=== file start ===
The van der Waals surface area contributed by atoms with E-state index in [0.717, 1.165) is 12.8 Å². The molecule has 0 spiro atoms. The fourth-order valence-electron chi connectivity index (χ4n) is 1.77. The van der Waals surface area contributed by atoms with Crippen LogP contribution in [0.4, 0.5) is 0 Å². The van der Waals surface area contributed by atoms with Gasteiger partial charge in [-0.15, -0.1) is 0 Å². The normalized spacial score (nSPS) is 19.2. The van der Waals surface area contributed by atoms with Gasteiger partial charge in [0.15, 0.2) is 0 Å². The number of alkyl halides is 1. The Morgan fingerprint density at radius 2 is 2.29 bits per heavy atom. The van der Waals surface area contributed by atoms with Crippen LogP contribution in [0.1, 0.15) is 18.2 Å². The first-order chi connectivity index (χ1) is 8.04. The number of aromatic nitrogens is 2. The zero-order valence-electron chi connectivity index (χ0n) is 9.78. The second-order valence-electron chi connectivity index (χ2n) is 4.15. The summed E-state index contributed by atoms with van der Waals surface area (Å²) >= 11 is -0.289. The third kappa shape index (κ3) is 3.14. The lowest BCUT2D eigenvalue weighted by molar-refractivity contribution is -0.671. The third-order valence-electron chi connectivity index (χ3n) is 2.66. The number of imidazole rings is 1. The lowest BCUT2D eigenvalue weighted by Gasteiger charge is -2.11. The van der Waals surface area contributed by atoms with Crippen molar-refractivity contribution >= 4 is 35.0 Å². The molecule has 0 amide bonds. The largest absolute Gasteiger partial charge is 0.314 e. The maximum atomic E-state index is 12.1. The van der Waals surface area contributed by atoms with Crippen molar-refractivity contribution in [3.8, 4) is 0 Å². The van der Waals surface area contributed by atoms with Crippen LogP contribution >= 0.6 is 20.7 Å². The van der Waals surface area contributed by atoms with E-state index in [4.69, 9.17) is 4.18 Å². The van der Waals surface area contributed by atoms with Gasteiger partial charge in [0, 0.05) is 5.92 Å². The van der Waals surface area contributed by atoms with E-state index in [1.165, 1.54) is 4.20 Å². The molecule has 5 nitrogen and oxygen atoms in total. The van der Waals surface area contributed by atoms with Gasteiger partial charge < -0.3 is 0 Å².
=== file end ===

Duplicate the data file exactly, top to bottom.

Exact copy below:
The van der Waals surface area contributed by atoms with E-state index in [0.717, 1.165) is 12.8 Å². The molecule has 0 spiro atoms. The fourth-order valence-electron chi connectivity index (χ4n) is 1.77. The van der Waals surface area contributed by atoms with Crippen LogP contribution in [0.4, 0.5) is 0 Å². The van der Waals surface area contributed by atoms with Gasteiger partial charge in [-0.15, -0.1) is 0 Å². The normalized spacial score (nSPS) is 19.2. The van der Waals surface area contributed by atoms with Gasteiger partial charge in [0.15, 0.2) is 0 Å². The number of alkyl halides is 1. The Morgan fingerprint density at radius 2 is 2.29 bits per heavy atom. The van der Waals surface area contributed by atoms with Crippen LogP contribution in [0.1, 0.15) is 18.2 Å². The first-order chi connectivity index (χ1) is 8.04. The number of aromatic nitrogens is 2. The zero-order valence-electron chi connectivity index (χ0n) is 9.78. The second-order valence-electron chi connectivity index (χ2n) is 4.15. The summed E-state index contributed by atoms with van der Waals surface area (Å²) >= 11 is -0.289. The third kappa shape index (κ3) is 3.14. The lowest BCUT2D eigenvalue weighted by molar-refractivity contribution is -0.671. The third-order valence-electron chi connectivity index (χ3n) is 2.66. The number of imidazole rings is 1. The lowest BCUT2D eigenvalue weighted by Gasteiger charge is -2.11. The van der Waals surface area contributed by atoms with Crippen molar-refractivity contribution >= 4 is 35.0 Å². The molecule has 0 amide bonds. The largest absolute Gasteiger partial charge is 0.314 e. The maximum atomic E-state index is 12.1. The van der Waals surface area contributed by atoms with Crippen molar-refractivity contribution in [3.8, 4) is 0 Å². The van der Waals surface area contributed by atoms with Crippen LogP contribution >= 0.6 is 20.7 Å². The van der Waals surface area contributed by atoms with E-state index in [4.69, 9.17) is 4.18 Å². The van der Waals surface area contributed by atoms with Gasteiger partial charge in [0, 0.05) is 5.92 Å². The van der Waals surface area contributed by atoms with E-state index in [1.165, 1.54) is 4.20 Å². The molecule has 5 nitrogen and oxygen atoms in total. The van der Waals surface area contributed by atoms with Gasteiger partial charge < -0.3 is 0 Å².